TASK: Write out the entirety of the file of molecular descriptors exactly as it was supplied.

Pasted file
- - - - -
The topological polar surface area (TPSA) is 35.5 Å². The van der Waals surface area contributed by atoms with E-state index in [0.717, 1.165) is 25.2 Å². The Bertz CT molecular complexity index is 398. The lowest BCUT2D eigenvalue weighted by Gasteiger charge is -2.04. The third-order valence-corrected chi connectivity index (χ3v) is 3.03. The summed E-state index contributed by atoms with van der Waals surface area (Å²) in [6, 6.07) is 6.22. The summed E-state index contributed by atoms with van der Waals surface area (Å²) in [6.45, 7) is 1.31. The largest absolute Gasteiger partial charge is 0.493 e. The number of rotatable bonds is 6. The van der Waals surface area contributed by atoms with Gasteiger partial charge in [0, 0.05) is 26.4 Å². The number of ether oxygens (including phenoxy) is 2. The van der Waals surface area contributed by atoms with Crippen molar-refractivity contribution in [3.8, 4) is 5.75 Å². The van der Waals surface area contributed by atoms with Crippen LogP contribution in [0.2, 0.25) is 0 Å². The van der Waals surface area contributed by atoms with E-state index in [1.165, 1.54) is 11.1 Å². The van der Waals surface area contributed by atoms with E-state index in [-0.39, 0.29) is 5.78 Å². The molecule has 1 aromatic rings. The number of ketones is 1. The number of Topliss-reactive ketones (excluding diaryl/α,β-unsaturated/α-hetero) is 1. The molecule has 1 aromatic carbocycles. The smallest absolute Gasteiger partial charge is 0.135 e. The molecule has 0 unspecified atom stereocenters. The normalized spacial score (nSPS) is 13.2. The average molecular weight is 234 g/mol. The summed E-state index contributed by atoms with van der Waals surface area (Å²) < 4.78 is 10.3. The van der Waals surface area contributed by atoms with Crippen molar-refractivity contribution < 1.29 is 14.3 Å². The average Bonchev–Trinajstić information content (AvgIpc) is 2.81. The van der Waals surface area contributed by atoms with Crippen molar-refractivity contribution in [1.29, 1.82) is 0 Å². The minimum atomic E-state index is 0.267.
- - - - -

The topological polar surface area (TPSA) is 35.5 Å². The van der Waals surface area contributed by atoms with E-state index in [0.717, 1.165) is 25.2 Å². The Bertz CT molecular complexity index is 398. The lowest BCUT2D eigenvalue weighted by Gasteiger charge is -2.04. The third-order valence-corrected chi connectivity index (χ3v) is 3.03. The summed E-state index contributed by atoms with van der Waals surface area (Å²) in [6, 6.07) is 6.22. The summed E-state index contributed by atoms with van der Waals surface area (Å²) in [6.45, 7) is 1.31. The largest absolute Gasteiger partial charge is 0.493 e. The number of rotatable bonds is 6. The van der Waals surface area contributed by atoms with Gasteiger partial charge in [0, 0.05) is 26.4 Å². The number of ether oxygens (including phenoxy) is 2. The van der Waals surface area contributed by atoms with Crippen molar-refractivity contribution in [3.8, 4) is 5.75 Å². The van der Waals surface area contributed by atoms with Crippen LogP contribution in [0.2, 0.25) is 0 Å². The van der Waals surface area contributed by atoms with E-state index in [1.165, 1.54) is 11.1 Å². The van der Waals surface area contributed by atoms with E-state index in [-0.39, 0.29) is 5.78 Å². The molecule has 1 aromatic rings. The number of ketones is 1. The number of Topliss-reactive ketones (excluding diaryl/α,β-unsaturated/α-hetero) is 1. The molecule has 1 aromatic carbocycles. The smallest absolute Gasteiger partial charge is 0.135 e. The molecule has 0 unspecified atom stereocenters. The normalized spacial score (nSPS) is 13.2. The average molecular weight is 234 g/mol. The summed E-state index contributed by atoms with van der Waals surface area (Å²) < 4.78 is 10.3. The van der Waals surface area contributed by atoms with Crippen molar-refractivity contribution < 1.29 is 14.3 Å². The average Bonchev–Trinajstić information content (AvgIpc) is 2.81. The van der Waals surface area contributed by atoms with Crippen molar-refractivity contribution in [1.29, 1.82) is 0 Å². The minimum atomic E-state index is 0.267.